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Old 06-27-2005, 05:51 PM   #21
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I'm certainly glad you posted the original recipe. That their is disagreement is natural. Whether you are right or wrong is not important. The recipe is out for all to see.

I'm not selling anything here, but rather am explaining a principle, so please bear with me. I write cookbooks as one of my hobbies. Teh recipes and techniques in them are proven before putting in the books. But in every recipe, I encourage the reader to use my version as a way to learn the technique, and as a starting point. They might like other herbs, spices, or flavorings that I don't. They might not like the ones I like. Every person has differing tastes, all of them valid.

I new a lady who "tenderized her steaks with baking soda. I thought they tasted terrible. She loved them. For her, the technique she used was valid. For me, it wasn't.

I also knew a lady who made pancakes by proofing sour-dough into a huge batch, and using only that to make her pancakes. She loved them. The rest of us thought they were terrible. Her family wouldn't eat her pancakes and said they hated pancakes. Then they tried mine and begged her to use that recipe. I sincerely hope she still makes her recipe as she really loved the flavor. It was certainly unique, and a valid recipe for her.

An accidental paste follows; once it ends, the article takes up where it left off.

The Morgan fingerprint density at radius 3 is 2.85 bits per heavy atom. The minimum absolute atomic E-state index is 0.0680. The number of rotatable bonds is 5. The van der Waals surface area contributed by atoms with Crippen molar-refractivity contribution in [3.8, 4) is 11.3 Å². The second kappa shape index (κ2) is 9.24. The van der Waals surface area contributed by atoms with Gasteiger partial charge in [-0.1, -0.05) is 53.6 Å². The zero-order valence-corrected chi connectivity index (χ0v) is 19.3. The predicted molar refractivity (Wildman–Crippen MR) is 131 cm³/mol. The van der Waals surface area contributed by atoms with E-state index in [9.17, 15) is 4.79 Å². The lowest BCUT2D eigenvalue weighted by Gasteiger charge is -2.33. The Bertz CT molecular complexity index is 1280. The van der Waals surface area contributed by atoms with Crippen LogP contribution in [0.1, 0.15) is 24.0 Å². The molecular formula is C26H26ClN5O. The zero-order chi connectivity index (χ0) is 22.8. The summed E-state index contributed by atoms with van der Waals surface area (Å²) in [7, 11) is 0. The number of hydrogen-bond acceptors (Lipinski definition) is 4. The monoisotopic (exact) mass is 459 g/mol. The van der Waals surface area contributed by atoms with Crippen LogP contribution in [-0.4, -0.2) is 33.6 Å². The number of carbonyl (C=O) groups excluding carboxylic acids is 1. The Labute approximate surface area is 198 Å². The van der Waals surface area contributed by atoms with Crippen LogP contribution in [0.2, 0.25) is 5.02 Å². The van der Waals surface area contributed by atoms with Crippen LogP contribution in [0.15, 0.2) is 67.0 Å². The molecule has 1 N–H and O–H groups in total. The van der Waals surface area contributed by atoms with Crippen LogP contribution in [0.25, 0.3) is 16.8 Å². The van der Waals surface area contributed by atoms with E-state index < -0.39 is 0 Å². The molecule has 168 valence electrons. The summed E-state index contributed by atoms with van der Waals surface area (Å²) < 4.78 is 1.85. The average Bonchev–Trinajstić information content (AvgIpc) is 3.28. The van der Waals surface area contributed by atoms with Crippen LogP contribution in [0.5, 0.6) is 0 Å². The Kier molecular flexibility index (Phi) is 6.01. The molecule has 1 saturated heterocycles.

The point is, we are all different, and what I enjoy might be something you detest and vice-versa. Your recipe looks good to me. I'd be willing to give it a go.

Remember, the only people who never make mistakes are those who do nothing. And if we all did nothing, who would there be to create amazing things?

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Old 06-27-2005, 06:43 PM   #22
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nytxn...don't feel bad. The people who criticized your recipe didn't know what they were talking about. One taste of your turkey, and they'd be sold.
I also brine my boneless pork loins, and that is the ONLY way I have ever come up with one that is truly tender and juicy.
One of my dear friends, who is an excellent cook, does her bonesless rib roast in a 1" layer of rock salt, and it isn't salty tasting either...the salt just seals in the juices.